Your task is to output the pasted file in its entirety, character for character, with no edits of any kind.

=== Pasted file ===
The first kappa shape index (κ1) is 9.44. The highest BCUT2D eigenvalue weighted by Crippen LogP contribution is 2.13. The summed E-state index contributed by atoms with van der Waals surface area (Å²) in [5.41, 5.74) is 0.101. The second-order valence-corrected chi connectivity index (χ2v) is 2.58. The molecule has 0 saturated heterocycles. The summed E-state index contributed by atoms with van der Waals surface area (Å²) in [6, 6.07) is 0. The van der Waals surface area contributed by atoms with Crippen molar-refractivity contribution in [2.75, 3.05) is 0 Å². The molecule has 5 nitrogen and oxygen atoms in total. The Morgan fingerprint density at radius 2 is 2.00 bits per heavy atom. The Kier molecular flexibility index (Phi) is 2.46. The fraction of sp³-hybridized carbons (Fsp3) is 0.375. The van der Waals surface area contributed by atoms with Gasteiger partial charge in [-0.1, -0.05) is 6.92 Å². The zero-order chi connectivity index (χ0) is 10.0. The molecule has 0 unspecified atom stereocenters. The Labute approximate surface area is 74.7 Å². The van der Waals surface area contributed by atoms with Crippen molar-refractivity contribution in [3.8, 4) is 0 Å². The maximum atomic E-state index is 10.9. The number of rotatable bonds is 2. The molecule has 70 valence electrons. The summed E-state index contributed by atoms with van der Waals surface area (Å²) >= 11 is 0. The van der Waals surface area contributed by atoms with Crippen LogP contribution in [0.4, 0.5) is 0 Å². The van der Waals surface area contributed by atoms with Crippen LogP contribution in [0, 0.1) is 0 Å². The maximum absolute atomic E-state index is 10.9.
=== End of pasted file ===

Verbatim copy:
The first kappa shape index (κ1) is 9.44. The highest BCUT2D eigenvalue weighted by Crippen LogP contribution is 2.13. The summed E-state index contributed by atoms with van der Waals surface area (Å²) in [5.41, 5.74) is 0.101. The second-order valence-corrected chi connectivity index (χ2v) is 2.58. The molecule has 0 saturated heterocycles. The summed E-state index contributed by atoms with van der Waals surface area (Å²) in [6, 6.07) is 0. The van der Waals surface area contributed by atoms with Crippen molar-refractivity contribution in [2.75, 3.05) is 0 Å². The molecule has 5 nitrogen and oxygen atoms in total. The Morgan fingerprint density at radius 2 is 2.00 bits per heavy atom. The Kier molecular flexibility index (Phi) is 2.46. The fraction of sp³-hybridized carbons (Fsp3) is 0.375. The van der Waals surface area contributed by atoms with Gasteiger partial charge in [-0.1, -0.05) is 6.92 Å². The zero-order chi connectivity index (χ0) is 10.0. The molecule has 0 unspecified atom stereocenters. The Labute approximate surface area is 74.7 Å². The van der Waals surface area contributed by atoms with Crippen molar-refractivity contribution in [3.8, 4) is 0 Å². The maximum atomic E-state index is 10.9. The number of rotatable bonds is 2. The molecule has 70 valence electrons. The summed E-state index contributed by atoms with van der Waals surface area (Å²) >= 11 is 0. The van der Waals surface area contributed by atoms with Crippen LogP contribution in [0.4, 0.5) is 0 Å². The van der Waals surface area contributed by atoms with Crippen LogP contribution in [0, 0.1) is 0 Å². The maximum absolute atomic E-state index is 10.9.